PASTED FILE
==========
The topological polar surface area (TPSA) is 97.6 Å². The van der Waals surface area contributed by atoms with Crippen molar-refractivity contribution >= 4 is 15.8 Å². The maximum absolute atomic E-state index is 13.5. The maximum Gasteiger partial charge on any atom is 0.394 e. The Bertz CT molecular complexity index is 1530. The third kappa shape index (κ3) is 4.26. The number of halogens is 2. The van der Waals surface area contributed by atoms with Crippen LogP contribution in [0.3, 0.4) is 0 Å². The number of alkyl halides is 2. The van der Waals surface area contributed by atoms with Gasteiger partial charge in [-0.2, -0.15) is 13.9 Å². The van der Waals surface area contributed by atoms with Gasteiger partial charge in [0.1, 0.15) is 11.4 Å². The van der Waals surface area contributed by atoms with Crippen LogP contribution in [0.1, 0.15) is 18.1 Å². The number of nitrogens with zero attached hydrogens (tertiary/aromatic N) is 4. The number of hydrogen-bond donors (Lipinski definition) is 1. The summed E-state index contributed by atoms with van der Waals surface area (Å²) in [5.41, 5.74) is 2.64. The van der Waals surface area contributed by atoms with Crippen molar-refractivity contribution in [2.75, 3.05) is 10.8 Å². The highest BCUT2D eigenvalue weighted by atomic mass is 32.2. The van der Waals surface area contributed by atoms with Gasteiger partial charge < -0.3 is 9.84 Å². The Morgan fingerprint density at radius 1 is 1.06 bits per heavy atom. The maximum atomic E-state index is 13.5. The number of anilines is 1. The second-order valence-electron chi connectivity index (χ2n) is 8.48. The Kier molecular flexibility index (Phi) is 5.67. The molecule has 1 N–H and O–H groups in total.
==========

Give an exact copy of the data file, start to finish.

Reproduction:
The topological polar surface area (TPSA) is 97.6 Å². The van der Waals surface area contributed by atoms with Crippen molar-refractivity contribution >= 4 is 15.8 Å². The maximum absolute atomic E-state index is 13.5. The maximum Gasteiger partial charge on any atom is 0.394 e. The Bertz CT molecular complexity index is 1530. The third kappa shape index (κ3) is 4.26. The number of halogens is 2. The van der Waals surface area contributed by atoms with Crippen LogP contribution in [0.3, 0.4) is 0 Å². The number of alkyl halides is 2. The van der Waals surface area contributed by atoms with Gasteiger partial charge in [-0.2, -0.15) is 13.9 Å². The van der Waals surface area contributed by atoms with Gasteiger partial charge in [0.1, 0.15) is 11.4 Å². The van der Waals surface area contributed by atoms with Crippen LogP contribution in [0.1, 0.15) is 18.1 Å². The number of nitrogens with zero attached hydrogens (tertiary/aromatic N) is 4. The number of hydrogen-bond donors (Lipinski definition) is 1. The summed E-state index contributed by atoms with van der Waals surface area (Å²) in [5.41, 5.74) is 2.64. The van der Waals surface area contributed by atoms with Crippen molar-refractivity contribution in [2.75, 3.05) is 10.8 Å². The highest BCUT2D eigenvalue weighted by atomic mass is 32.2. The van der Waals surface area contributed by atoms with Gasteiger partial charge < -0.3 is 9.84 Å². The Morgan fingerprint density at radius 1 is 1.06 bits per heavy atom. The maximum atomic E-state index is 13.5. The number of anilines is 1. The second-order valence-electron chi connectivity index (χ2n) is 8.48. The Kier molecular flexibility index (Phi) is 5.67. The molecule has 1 N–H and O–H groups in total.